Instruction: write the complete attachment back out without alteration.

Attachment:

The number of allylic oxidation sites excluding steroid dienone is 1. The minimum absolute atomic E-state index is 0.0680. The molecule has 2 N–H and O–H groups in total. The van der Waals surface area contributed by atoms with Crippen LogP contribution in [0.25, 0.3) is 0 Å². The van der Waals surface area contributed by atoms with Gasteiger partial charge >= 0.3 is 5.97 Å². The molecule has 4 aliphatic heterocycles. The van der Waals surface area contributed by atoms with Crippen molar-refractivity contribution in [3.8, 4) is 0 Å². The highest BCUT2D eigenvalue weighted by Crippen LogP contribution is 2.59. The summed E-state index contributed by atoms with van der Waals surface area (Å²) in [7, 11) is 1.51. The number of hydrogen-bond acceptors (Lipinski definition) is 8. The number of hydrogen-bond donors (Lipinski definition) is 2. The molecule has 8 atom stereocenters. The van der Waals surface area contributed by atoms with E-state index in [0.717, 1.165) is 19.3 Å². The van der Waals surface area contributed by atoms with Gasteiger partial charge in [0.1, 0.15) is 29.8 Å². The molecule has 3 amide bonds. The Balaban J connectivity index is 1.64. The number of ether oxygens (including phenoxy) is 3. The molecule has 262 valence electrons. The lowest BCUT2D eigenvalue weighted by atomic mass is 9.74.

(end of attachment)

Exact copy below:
The number of allylic oxidation sites excluding steroid dienone is 1. The minimum absolute atomic E-state index is 0.0680. The molecule has 2 N–H and O–H groups in total. The van der Waals surface area contributed by atoms with Crippen LogP contribution in [0.25, 0.3) is 0 Å². The van der Waals surface area contributed by atoms with Gasteiger partial charge >= 0.3 is 5.97 Å². The molecule has 4 aliphatic heterocycles. The van der Waals surface area contributed by atoms with Crippen molar-refractivity contribution in [3.8, 4) is 0 Å². The highest BCUT2D eigenvalue weighted by Crippen LogP contribution is 2.59. The summed E-state index contributed by atoms with van der Waals surface area (Å²) in [7, 11) is 1.51. The number of hydrogen-bond acceptors (Lipinski definition) is 8. The number of hydrogen-bond donors (Lipinski definition) is 2. The molecule has 8 atom stereocenters. The van der Waals surface area contributed by atoms with E-state index in [0.717, 1.165) is 19.3 Å². The van der Waals surface area contributed by atoms with Gasteiger partial charge in [0.1, 0.15) is 29.8 Å². The molecule has 3 amide bonds. The Balaban J connectivity index is 1.64. The number of ether oxygens (including phenoxy) is 3. The molecule has 262 valence electrons. The lowest BCUT2D eigenvalue weighted by atomic mass is 9.74.